Blessed Carmen Salles Barangueras

Blessed Carmen Salles Barangueras

October 15, 2012
JONATHAN LUXMOORE
CATHOLIC NEWS SERVICE

Blessed Carmen Salles Barangueras was a Spanish nun who pioneered equality of opportunity for women.

Born April 9, 1848 as the second of 10 children in Vic, 65 km north of Barcelona, she attended a Catholic school in Manresa. By her own account, she felt a religious vocation at age 10 while receiving first Communion at the nearby Marian shrine in Montserrat.

Salles was betrothed as a teenager, according to custom, to a young Manresa man, but broke off the engagement to enter the novitiate with the newly founded Sisters of Adoration, who worked among poor women drawn into crime and prostitution.

She switched to another new order, the Dominican Sisters of the Annunciation, established to educate women.

Over the next 22 years, she conducted night classes for 300 people in Barcelona and ran a school to keep children of working women off the streets.

COMPLEMENTARY VALUE

A website commentary by the religious order said her vision of the "authenticity and complementary value of both sexes" contradicted assumptions at the time. She was accused of "wishing to fill women's heads with vanity."

"Her reasoning skills led her to wonder how women would have fared if society had given them more opportunities," the commentary added.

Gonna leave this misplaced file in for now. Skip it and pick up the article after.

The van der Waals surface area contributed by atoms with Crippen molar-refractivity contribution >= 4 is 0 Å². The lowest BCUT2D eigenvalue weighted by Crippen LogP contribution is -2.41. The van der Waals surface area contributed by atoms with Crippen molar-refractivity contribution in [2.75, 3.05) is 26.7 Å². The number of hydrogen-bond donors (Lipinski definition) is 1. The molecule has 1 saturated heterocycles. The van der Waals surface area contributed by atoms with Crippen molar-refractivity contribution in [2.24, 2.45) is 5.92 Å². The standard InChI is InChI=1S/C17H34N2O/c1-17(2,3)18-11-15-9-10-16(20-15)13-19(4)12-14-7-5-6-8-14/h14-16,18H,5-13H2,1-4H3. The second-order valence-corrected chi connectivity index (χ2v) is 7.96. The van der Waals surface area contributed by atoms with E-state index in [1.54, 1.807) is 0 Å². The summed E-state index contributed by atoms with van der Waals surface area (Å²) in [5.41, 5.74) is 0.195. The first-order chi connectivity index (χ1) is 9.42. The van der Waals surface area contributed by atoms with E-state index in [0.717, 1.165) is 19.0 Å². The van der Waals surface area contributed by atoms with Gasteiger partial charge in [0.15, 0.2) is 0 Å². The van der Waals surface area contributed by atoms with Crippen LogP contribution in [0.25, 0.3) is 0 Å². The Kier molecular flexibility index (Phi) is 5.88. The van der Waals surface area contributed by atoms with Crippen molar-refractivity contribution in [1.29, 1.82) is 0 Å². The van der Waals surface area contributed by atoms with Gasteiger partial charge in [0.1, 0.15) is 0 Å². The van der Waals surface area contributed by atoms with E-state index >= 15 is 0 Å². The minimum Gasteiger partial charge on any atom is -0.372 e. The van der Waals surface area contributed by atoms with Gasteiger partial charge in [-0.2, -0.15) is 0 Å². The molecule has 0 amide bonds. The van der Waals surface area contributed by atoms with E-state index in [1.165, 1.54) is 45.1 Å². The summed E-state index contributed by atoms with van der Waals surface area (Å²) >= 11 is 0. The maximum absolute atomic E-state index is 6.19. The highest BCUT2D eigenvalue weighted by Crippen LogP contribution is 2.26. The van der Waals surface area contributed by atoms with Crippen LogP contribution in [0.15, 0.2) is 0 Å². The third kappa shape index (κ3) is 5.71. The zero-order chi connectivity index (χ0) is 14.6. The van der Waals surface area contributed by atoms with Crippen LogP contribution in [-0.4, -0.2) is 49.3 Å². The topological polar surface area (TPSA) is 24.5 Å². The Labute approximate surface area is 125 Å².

"She resolved to dedicate her life to training women for their rightful place in every social class."

Salles left the Dominican order in early 1892, traveling first to Madrid with three companions and then to Burgos, where she established a new religious order, the Sisters of the Immaculate Conception.

The congregation gave high-level preparation to women religious teachers at a time when Spanish universities were closed to women and training levels were low.

Salles had observed how her own poor but devout parents "sacrificed to give their children education and culture."

She was a woman of great character and sweetness, who managed to overcome many difficulties through an unshakeable faith and fervent charity.

By the time of her death July 25, 1911, Salles had founded 13 schools and expanded her order to Italy and Brazil. The order today is active in 13 countries.